One reason April was elected Jazz Appreciation Month––and subsequently April 30 tagged as International Jazz Day––is because it is the birth month of numerous jazz musicians. These include, just to name a few: the great Duke Ellington, Billie Holiday, Alberta Hunter, Herbie Hancock, Hugh Masekela, Carmen McRae, and Ella Fitzgerald.
Often referred to as “the First Lady of Song,” Fitzgerald recorded more than 200 acclaimed albums, including her celebrated American Songbook collections. The third poem for this special Poem in Your Pocket series, “Jazz Harlem Renaissance Babydoll,” is a tribute to the musical artistry of the singer and that of other women whose talents helped to make jazz the great world treasure it is today. It is from the manuscript for Collected Visions of a Skylark Dressed in Black:
JAZZ HARLEM RENAISSANCE BABYDOLL
Jazz Harlem Renaissance Babydoll
does the music mold your face
like a mask of mink desires
and rainbow butterfly wings
or does your face
shield the heated heart of the music
when your lips diddly-be-bop-sweet
like Ella Fitzgerald swing-singing
back-up and up-front, catching
God’s Coltranic future love supreme
as if making it up yourself?
Jazz Harlem Renaissance Babydoll
I saw your favorite saxophone strip you
naked. And what was love gonna do
except beg to lick those crazy solos
straight off your throat. I saw you
twirl A-flats like swords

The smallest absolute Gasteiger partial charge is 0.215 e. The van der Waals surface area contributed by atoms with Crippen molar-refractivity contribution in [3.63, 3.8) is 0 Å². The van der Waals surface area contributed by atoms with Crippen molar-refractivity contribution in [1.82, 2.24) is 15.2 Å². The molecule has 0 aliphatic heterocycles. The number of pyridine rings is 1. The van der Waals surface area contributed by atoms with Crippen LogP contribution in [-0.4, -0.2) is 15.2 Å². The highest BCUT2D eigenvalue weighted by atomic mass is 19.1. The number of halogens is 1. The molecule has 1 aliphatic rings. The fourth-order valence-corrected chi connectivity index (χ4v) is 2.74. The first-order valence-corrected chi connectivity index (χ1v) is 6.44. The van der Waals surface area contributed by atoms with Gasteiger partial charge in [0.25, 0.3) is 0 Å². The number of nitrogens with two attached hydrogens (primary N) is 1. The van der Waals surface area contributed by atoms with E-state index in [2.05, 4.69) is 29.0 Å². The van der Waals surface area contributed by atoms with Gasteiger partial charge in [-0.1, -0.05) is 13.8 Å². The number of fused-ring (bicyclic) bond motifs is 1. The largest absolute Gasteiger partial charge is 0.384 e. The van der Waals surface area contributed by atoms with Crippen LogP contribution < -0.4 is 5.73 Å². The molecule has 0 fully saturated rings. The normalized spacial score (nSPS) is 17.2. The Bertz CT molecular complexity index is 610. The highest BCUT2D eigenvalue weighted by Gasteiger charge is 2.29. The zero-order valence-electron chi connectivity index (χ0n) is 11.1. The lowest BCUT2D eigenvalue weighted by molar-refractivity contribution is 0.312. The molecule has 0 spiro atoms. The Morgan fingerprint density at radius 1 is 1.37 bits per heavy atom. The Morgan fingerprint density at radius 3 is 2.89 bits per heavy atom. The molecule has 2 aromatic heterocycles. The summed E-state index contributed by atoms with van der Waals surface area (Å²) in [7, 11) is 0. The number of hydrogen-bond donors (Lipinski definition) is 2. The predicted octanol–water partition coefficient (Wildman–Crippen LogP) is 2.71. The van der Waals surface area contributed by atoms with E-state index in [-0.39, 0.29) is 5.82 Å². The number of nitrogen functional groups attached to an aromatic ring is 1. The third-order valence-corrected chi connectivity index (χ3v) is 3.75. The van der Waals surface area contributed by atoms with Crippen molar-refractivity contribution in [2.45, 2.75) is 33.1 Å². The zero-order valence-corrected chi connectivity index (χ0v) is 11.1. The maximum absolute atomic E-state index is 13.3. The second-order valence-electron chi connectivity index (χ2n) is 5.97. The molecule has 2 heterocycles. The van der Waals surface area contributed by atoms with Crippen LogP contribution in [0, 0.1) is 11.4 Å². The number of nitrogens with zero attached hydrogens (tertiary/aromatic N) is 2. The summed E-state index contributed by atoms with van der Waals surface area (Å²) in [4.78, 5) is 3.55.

on the tip of the tongue of your tears
until E refused to equal MC squared
and Einstein’s gorgeous silver afro
crackled “Blow your soul-horn Jazz Babydoll
and don’t you take jive for no answer!
Said swing that horn and take not jive for thine answer!”
Jazz Harlem Renaissance Babydoll
you inhaled seven known planets
and out of your creation came
four billion heavens.
Each time you exhale a star
I recall a previous life
and I comprehend flawlessly
the trigonometric bolts of rhythm
that shoot from your hips to your lips.
Shall we do the be-bop Lindy-hop waltz
and dance Josephine Baker
laughing out of her grave?
Let’s do the be-bop Lindy-hop waltz
and give all these poets something to rhyme about.
author of The River of Winged Dreams
and co-author of Encyclopedia of the Harlem Renaissance
Supporter of principles advocated by PEN American Center and the Academy of American Poets, Aberjhani is also the Choice Academic Title Award-winning co-author of the world's first Encyclopedia of the Harlem Renaissance.